Beatriz Williams’ novel The Golden Hour is one of the season’s must-reads, and we’d highly recommend tucking this historical novel into your beach bag. Williams transports readers to the Bahamas during World War II and introduces them to Lulu Randolph, a whip-smart journalist with a fascinating assignment: covering the Duke and Duchess of Windsor. Here, Williams chats with Bookish about writing multiple storylines, finding Lulu’s voice, and the love story at the heart of this book.
Bookish: Lulu’s voice is so vivid in this novel––her personality shines through the prose from the first page. How did you decide what Lulu would sound like?
Beatriz Williams: Voice is everything to me! It’s the starting point for every character—how I access her inner world, how I navigate and describe the historical world around her, how I develop prose and theme, and how each book takes a unique shape. In the case of The Golden Hour, though, I already had my setting—Nassau during the Second World War—and the general outline of a plot that revolved around the Windsor shenanigans and the notorious real-life murder of Sir Harry Oakes. Then I had to invent a character through whose eyes and ears readers would experience this world, and I just couldn’t get it right! I created various protagonists, but none of them had a vivid enough personality to hold her own against such a dynamic historical tableau. At last I started thinking about all those smart, ballsy female journalists who stormed through the 1930s and 1940s, and it was like a curtain lifted before me. Lulu Randolph took immediate shape. She marched right into the story and fit the mood perfectly, and her voice poured out with total conviction. All the plot elements fell into place, and the whole book transformed from career-killing albatross to a story that made sense.
Bookish: This book has a storyline set in the 1900s, and another set around World War II. How did you research each era? Was one easier or more fun to write about than the other?
BW: Well, while I write each of my novels to stand alone, they’re also meant to form sections of arc along the larger trajectory of social and cultural transformation that took place in Western civilization during the first half of the twentieth century. You can’t fully understand Edward’s abdication, for example, without also understanding what was roiling under the surface at the turn of the century. That being said, the Bahamas narrative definitely required a lot more specific research—about the Windsors, about the Bahamas, about the Harry Oakes murder, for which I mostly turned to first-person accounts and then sorted through them all to arrive at my own conclusions. I discovered a terrific little memoir written by the woman who was personal secretary to the duke and duchess in the Bahamas, and of course Alfred de Marigny (the man wrongly accused of the murder) wrote a fascinating account of the case and the entire Nassau social scene at the time. In some ways, though, my heart was really in the 1900s, because it was a period of such intense and crushing ambivalence underneath all that apparent cultural confidence. I was lucky to discover the English translation of Florian Illies’s marvelous 1913: The Year Before the Storm, which was my gateway into that world. I finished it and immediately started work on Elfriede’s narrative.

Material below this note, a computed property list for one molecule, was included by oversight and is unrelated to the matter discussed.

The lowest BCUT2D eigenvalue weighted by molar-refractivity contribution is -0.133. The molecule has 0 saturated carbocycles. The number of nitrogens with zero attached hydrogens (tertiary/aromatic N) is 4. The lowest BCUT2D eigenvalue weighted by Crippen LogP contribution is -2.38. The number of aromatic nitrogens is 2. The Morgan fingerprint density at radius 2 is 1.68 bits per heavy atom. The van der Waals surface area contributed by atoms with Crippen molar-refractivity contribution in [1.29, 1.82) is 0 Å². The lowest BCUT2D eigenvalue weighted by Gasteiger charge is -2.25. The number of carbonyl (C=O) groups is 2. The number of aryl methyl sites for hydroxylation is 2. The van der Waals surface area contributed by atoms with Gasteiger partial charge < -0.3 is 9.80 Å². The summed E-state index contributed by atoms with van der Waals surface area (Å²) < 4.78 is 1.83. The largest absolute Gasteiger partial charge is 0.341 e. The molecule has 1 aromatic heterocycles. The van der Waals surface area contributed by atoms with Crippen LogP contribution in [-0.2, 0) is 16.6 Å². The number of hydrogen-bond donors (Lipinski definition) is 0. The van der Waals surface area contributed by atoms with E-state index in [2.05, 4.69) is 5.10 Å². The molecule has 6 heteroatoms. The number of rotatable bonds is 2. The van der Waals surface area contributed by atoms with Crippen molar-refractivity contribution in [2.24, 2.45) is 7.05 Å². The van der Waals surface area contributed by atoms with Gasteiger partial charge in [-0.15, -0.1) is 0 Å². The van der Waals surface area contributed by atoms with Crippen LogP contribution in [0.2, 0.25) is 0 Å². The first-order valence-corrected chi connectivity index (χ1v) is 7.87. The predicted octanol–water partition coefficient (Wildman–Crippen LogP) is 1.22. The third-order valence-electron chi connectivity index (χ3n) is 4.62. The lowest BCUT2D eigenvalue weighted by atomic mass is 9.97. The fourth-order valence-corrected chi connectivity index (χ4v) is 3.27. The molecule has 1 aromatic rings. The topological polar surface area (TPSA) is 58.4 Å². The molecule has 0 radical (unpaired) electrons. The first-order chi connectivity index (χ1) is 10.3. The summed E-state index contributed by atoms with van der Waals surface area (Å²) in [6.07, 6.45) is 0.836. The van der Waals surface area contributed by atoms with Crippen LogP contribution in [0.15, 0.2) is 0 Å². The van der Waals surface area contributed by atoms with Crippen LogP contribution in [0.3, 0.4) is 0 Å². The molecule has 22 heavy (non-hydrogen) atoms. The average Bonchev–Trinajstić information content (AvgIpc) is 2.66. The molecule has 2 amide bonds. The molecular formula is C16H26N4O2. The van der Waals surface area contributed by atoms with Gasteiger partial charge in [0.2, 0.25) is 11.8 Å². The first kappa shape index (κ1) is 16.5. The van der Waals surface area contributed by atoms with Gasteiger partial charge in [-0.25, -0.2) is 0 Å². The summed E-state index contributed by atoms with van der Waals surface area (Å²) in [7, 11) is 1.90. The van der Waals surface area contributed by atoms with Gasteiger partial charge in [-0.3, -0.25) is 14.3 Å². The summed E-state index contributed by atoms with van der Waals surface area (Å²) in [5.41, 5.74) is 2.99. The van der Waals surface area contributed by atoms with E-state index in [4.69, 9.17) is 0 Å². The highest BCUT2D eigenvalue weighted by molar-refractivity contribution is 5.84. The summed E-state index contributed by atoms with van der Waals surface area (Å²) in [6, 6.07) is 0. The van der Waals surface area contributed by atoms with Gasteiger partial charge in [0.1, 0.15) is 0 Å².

Bookish: Did you travel at all (to London, the Bahamas, etc.) as you researched this novel?
BW: I have four kids, so my ability to travel for research is somewhat limited! I lived in London for five years, though, and my father is British, so I’ve developed a solid knowledge base as well as an instinctive feel for that side of the story. While I didn’t travel to the Bahamas during the writing of the book, it was a visit to Nassau that first stirred inspiration for The Golden Hour—from my editor, actually! Of course, it’s always problematic to do on-site research in a place that’s changed so much since the historical period in which you’re describing it. Nassau was considered a colonial backwater in those days, which was why the Windsors were sent there, and Wallis absolutely hated it! She thought it was slow, small, provincial, and shabby, and she described it frequently as a “dump.”
Bookish: Elfriede deals with postpartum depression at a time when the illness was poorly understood, and the treatment methods were sometimes cruel. What drew you to this topic, and how did you decide how you would write about it?
BW: I was personally fortunate not to experience more than the usual “baby blues” with my own children, yet that by itself was difficult to navigate. I’m deeply aware of how challenging motherhood can be, how life-changing, especially when we’ve created a culture of idealized maternity in which nothing short of perfection will do, and those perceived to fall short are heaped with shame and guilt. So I’ve wanted to explore these themes for some time, and when I first began to develop Elfriede and her story, I felt that I’d found the right character and historical period. At the time, interest in psychological illness was burgeoning, and Freud and his contemporaries were busy creating innovative ways of understanding it. I thought it would be especially illuminating to explore the experience of depressive illness as a female of the 1900s, when this field of study was right at the cusp of scientific discovery, and so much emotional trauma lay in the immediate future.